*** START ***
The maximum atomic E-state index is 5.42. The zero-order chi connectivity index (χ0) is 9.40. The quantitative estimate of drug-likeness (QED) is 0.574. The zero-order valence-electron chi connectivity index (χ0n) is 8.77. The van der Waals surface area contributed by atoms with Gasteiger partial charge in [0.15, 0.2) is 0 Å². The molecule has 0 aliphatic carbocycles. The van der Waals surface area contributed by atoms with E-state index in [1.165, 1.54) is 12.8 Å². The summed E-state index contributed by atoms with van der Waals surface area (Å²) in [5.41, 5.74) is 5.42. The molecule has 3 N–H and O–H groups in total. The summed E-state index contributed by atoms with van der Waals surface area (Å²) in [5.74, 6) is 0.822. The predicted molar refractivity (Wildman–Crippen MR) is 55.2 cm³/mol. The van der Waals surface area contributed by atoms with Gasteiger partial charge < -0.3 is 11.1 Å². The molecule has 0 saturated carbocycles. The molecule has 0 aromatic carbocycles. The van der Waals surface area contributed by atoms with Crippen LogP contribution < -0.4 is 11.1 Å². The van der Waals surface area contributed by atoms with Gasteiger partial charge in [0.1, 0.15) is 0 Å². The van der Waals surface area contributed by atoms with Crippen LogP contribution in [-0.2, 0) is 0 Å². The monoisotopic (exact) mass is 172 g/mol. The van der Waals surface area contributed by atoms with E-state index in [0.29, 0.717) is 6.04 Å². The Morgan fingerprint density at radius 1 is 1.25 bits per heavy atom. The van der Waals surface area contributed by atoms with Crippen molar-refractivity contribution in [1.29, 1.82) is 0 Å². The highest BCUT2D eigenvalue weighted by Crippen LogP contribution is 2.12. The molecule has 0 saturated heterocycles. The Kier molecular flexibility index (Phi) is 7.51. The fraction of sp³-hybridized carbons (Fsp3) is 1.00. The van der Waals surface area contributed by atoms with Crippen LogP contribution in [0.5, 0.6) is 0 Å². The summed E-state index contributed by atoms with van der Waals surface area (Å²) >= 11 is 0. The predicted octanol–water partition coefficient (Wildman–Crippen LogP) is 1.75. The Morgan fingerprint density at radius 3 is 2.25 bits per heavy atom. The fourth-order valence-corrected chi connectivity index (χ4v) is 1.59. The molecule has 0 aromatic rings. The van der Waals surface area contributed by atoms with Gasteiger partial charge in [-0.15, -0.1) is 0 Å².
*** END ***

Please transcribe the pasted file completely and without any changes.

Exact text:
The maximum atomic E-state index is 5.42. The zero-order chi connectivity index (χ0) is 9.40. The quantitative estimate of drug-likeness (QED) is 0.574. The zero-order valence-electron chi connectivity index (χ0n) is 8.77. The van der Waals surface area contributed by atoms with Gasteiger partial charge in [0.15, 0.2) is 0 Å². The molecule has 0 aliphatic carbocycles. The van der Waals surface area contributed by atoms with E-state index in [1.165, 1.54) is 12.8 Å². The summed E-state index contributed by atoms with van der Waals surface area (Å²) in [5.41, 5.74) is 5.42. The molecule has 3 N–H and O–H groups in total. The summed E-state index contributed by atoms with van der Waals surface area (Å²) in [5.74, 6) is 0.822. The predicted molar refractivity (Wildman–Crippen MR) is 55.2 cm³/mol. The van der Waals surface area contributed by atoms with Gasteiger partial charge < -0.3 is 11.1 Å². The molecule has 0 saturated carbocycles. The molecule has 0 aromatic carbocycles. The van der Waals surface area contributed by atoms with Crippen LogP contribution < -0.4 is 11.1 Å². The van der Waals surface area contributed by atoms with Gasteiger partial charge in [0.1, 0.15) is 0 Å². The van der Waals surface area contributed by atoms with Crippen LogP contribution in [-0.2, 0) is 0 Å². The monoisotopic (exact) mass is 172 g/mol. The van der Waals surface area contributed by atoms with E-state index in [0.29, 0.717) is 6.04 Å². The Morgan fingerprint density at radius 1 is 1.25 bits per heavy atom. The van der Waals surface area contributed by atoms with Crippen molar-refractivity contribution in [1.29, 1.82) is 0 Å². The highest BCUT2D eigenvalue weighted by Crippen LogP contribution is 2.12. The molecule has 0 saturated heterocycles. The Kier molecular flexibility index (Phi) is 7.51. The fraction of sp³-hybridized carbons (Fsp3) is 1.00. The van der Waals surface area contributed by atoms with Crippen LogP contribution in [0.5, 0.6) is 0 Å². The summed E-state index contributed by atoms with van der Waals surface area (Å²) >= 11 is 0. The predicted octanol–water partition coefficient (Wildman–Crippen LogP) is 1.75. The Morgan fingerprint density at radius 3 is 2.25 bits per heavy atom. The fourth-order valence-corrected chi connectivity index (χ4v) is 1.59. The molecule has 0 aromatic rings. The van der Waals surface area contributed by atoms with Gasteiger partial charge in [-0.15, -0.1) is 0 Å².